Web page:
Treasures of the Earth celebrates the exceptional beauty Nature can create with the unique enchantment of transparent bricks – now Lit Up!!! Build the crystals, admire them, collect them and learn how they formed through hundreds of centuries! The 5 crystals making this collection are: Emerald/Aquamarine Beryl, Amethyst Geod, Iron Pyrite, Rhodochrosite and Citrine Quartz… and more are coming soon!!! These amazing minerals are built at 1:1 scale with 751 pieces and it takes several million of years to reach these very respectable dimensions. Each crystal is provided with an elegant glossy support to enhance their beauty and their collect ability! The supports can also be detached to allow holding and displaying each rock as it is. I have always been fascinated by mineral collections (well, by collections in general to be fair). Once a year, the Museum of Natural Sciences hosted a small mineral market and my grandad brought me as a child. He always ended up buying for me some small pieces, but they looked like immense treasures to me. It is a very special memory and I thought it would be fun and challenging to recreate minerals with LEGO bricks! Treasures of the Earth is perfect for display but is also an interesting build as many advanced techniques are involved. Minerals are natural geometrical wonders and it is quite tricky to build on different planes and angles to represent what Nature is capable of! So much fun!!! The crystals are quite accurate and could also sparkle some curiosity: geology and crystallography are such amazing sciences!If this idea would ever become a set, I would love to see in the booklet some references to the geological phenomena that gave birth to these fantastic rocks! The collection could even grow larger as different minerals could be added to make it bigger and bigger! Well, this is what collections is all about isn’t it! I hope you enjoy this Idea, which we believe to be beautiful, fun to build and educational at the same time.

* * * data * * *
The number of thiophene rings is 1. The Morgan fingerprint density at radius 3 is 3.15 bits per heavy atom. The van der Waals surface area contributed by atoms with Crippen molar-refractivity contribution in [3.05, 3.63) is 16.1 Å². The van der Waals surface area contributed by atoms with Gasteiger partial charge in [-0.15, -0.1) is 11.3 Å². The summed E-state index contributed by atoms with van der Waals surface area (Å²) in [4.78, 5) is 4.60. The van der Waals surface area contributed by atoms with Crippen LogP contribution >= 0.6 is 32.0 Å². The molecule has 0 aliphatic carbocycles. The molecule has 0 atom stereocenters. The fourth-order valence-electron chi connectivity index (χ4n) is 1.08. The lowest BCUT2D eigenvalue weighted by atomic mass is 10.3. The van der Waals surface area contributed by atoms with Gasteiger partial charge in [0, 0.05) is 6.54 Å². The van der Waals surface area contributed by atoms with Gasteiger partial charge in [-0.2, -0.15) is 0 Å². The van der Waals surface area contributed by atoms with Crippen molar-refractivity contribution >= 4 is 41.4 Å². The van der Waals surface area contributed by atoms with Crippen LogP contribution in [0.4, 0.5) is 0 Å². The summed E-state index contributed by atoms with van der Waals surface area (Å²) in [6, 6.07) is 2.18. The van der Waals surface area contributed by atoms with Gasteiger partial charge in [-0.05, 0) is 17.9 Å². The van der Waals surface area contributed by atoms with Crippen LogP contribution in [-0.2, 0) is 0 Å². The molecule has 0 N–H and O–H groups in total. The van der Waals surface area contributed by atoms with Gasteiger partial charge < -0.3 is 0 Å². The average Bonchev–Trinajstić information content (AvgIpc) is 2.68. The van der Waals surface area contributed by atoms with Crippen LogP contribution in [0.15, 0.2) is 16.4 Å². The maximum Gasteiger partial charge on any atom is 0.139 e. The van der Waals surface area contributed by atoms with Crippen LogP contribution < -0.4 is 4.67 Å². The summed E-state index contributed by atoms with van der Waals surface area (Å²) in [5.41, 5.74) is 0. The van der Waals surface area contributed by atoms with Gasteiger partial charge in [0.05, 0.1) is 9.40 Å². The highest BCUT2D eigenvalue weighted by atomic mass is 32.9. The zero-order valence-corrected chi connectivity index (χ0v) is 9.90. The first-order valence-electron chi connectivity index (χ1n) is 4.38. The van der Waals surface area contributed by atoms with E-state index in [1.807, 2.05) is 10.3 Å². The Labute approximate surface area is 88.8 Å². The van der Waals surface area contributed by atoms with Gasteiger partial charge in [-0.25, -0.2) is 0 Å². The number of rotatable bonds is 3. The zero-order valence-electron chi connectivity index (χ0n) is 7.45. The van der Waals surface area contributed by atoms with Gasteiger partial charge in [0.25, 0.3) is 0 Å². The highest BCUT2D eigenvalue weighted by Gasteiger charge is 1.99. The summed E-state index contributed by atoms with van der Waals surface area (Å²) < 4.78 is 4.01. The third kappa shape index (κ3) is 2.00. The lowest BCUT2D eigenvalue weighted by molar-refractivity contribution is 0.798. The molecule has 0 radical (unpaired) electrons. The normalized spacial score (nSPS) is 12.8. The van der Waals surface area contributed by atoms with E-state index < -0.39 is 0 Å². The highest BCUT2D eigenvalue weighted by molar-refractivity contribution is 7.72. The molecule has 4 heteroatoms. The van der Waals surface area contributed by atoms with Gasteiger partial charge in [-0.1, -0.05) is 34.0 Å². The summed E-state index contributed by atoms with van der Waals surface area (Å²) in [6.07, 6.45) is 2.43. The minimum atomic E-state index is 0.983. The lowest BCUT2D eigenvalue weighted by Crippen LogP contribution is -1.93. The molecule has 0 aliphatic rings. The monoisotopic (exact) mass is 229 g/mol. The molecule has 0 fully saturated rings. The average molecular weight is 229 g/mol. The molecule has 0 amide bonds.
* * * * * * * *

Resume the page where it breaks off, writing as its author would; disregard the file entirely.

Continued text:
The second quarter 2020 employment survey, conducted in June, provided a first look at how Australian geoscience, particularly mineral exploration and mining, was being impacted by the coronavirus pandemic in Australia.
Geoscientist unemployment fell in Australia during the second quarter of 2020, despite the impact of the COVID-19 pandemic
The slight improvement in employment conditions evident from the results of the first quarter survey for 2020 was unexpected. This was interpreted as a sign that companies were seeking to retain staff and continuity of exploration programs and mining operations. Since then, Victoria has experienced a second, more serious wave of infections resulting in renewed, strict limits on business activity and mobility of staff between states. International travel remains out of the question for many Australians. How was geoscience employment affected?
We have added a question to this survey relating to where you work relative to where you completed your highest degree. A debate is emerging around whether Australia needs to be more self-sufficient in meeting geoscience skills needs in all areas of work, which new data is needed to address.
The survey typically takes only two or three minutes to complete. You do not need to be an AIG member to contribute. No data that could personally identify respondents is collected. Contributions to the survey are sought from both employed and unemployed geoscientists to ensure the relevance of results. Your completing the survey really helps to make a difference to the standing and knowledge of our profession.